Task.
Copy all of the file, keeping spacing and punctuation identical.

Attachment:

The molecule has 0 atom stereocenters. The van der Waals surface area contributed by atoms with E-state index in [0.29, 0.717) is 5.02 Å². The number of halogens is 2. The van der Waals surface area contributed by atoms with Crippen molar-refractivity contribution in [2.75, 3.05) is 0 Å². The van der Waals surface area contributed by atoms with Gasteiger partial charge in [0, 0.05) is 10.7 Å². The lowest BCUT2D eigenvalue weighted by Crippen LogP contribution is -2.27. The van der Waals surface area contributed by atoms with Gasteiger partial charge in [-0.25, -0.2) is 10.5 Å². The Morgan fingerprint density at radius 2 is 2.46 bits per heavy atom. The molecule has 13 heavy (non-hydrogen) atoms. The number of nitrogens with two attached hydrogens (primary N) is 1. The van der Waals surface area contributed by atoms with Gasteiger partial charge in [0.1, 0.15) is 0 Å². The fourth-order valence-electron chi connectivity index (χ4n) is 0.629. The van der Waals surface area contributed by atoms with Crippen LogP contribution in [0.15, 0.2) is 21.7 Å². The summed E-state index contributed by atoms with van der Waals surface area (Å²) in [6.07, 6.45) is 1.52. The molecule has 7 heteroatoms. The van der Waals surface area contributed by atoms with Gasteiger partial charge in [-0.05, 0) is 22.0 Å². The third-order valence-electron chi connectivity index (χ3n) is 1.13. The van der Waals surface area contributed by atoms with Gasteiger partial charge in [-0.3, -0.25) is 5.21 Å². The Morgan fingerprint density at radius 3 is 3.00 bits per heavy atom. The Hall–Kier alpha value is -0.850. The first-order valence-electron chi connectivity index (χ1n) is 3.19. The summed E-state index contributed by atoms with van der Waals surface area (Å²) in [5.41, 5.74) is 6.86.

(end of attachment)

The molecule has 0 atom stereocenters. The van der Waals surface area contributed by atoms with E-state index in [0.29, 0.717) is 5.02 Å². The number of halogens is 2. The van der Waals surface area contributed by atoms with Crippen molar-refractivity contribution in [2.75, 3.05) is 0 Å². The van der Waals surface area contributed by atoms with Gasteiger partial charge in [0, 0.05) is 10.7 Å². The lowest BCUT2D eigenvalue weighted by Crippen LogP contribution is -2.27. The van der Waals surface area contributed by atoms with Gasteiger partial charge in [-0.25, -0.2) is 10.5 Å². The Morgan fingerprint density at radius 2 is 2.46 bits per heavy atom. The molecule has 13 heavy (non-hydrogen) atoms. The number of nitrogens with two attached hydrogens (primary N) is 1. The van der Waals surface area contributed by atoms with Gasteiger partial charge in [0.1, 0.15) is 0 Å². The fourth-order valence-electron chi connectivity index (χ4n) is 0.629. The van der Waals surface area contributed by atoms with Crippen LogP contribution in [0.15, 0.2) is 21.7 Å². The summed E-state index contributed by atoms with van der Waals surface area (Å²) in [6.07, 6.45) is 1.52. The molecule has 7 heteroatoms. The van der Waals surface area contributed by atoms with Gasteiger partial charge in [-0.05, 0) is 22.0 Å². The third-order valence-electron chi connectivity index (χ3n) is 1.13. The van der Waals surface area contributed by atoms with Gasteiger partial charge in [-0.3, -0.25) is 5.21 Å². The Morgan fingerprint density at radius 3 is 3.00 bits per heavy atom. The Hall–Kier alpha value is -0.850. The first-order valence-electron chi connectivity index (χ1n) is 3.19. The summed E-state index contributed by atoms with van der Waals surface area (Å²) in [5.41, 5.74) is 6.86.